Kids are Dead

On May 5th, 2009, in the last month of my last year of high school, a former cross-country teammate of mine walked into the building with a sawed-off shotgun. Earlier that day he had brought in a duffle bag containing thirty extra shotgun rounds and some molotov cocktails and stored it in his locker. He planned to use these to take the lives of his fellow students, but for some reason that I can never learn, he instead went into the bathroom next to the new gymnasium, sat down in one of the toilet stalls, turned the gun on himself, and pulled the trigger.

I can’t hear the news of the 28 dead in Connecticut without being transported back to that day, almost four years ago, waiting behind locked doors in the library, with little information other than that shots had been fired and no contact with the outside world, certain that somebody I loved was going to die and wondering whether one of the tables in the room, flipped on its side, would shield me from bullets. I remember the police leading us out of the building with our hands on our heads. And then I imagine if I’d been six instead of eighteen, or if I’d been a teacher in charge of the children. I imagine the kids running and screaming as the gunman came into their classroom. Or I imagine them sitting quietly under their desks, shaking, crying, hoping and praying that they wouldn’t be noticed. This was real; this is no political or media construct:

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Highlights of my term abroad: Part I – Australia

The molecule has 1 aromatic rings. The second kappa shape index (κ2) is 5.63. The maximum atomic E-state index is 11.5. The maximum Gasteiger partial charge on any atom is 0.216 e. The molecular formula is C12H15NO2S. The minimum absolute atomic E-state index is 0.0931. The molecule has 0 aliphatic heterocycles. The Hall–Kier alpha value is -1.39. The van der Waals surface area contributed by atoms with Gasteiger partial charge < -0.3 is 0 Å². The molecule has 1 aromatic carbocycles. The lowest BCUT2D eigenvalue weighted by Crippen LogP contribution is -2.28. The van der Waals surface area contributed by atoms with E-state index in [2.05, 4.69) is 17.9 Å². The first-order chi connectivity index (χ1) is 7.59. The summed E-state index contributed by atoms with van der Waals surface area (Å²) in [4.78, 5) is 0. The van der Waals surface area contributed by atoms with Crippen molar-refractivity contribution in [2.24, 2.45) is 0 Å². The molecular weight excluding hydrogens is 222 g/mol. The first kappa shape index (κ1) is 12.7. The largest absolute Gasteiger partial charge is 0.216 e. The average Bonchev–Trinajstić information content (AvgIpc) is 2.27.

I didn’t do the whole travel-blogging thing this semester because I was really busy and it seemed better to reflect back once it was all over. So now that everybody’s gone, here are the highlights of a life-changing term with some amazing people on the bottom of the world.

Stradbroke Island

Photo Credit: Ann Epifanio

Photo Credit: Ann Epifanio

The very first day of the program, we took the group straight from the airplane to the University of Queensland’s research station on North Stradebroke Island in Moreton Bay. We had a lot of lectures about marine biology, material that at the time seemed impossible to learn given my lack of science experience. What stood out about this week was the people. 31 other students met us at the Brisbane airport that first day. I hadn’t met any of them before, with one exception. As the outsider in the group I really had to go out of my way to be outgoing and friendly, and I was extremely nervous the day they showed up. And at no point did any person in the group made me feel as if I didn’t belong there – a political science and economics major from a different school whose dad was the professor among biology students from Union College and Hobart and William Smith. As we body surfed at Cylinder beach that first afternoon I knew that it would be an amazing semester.

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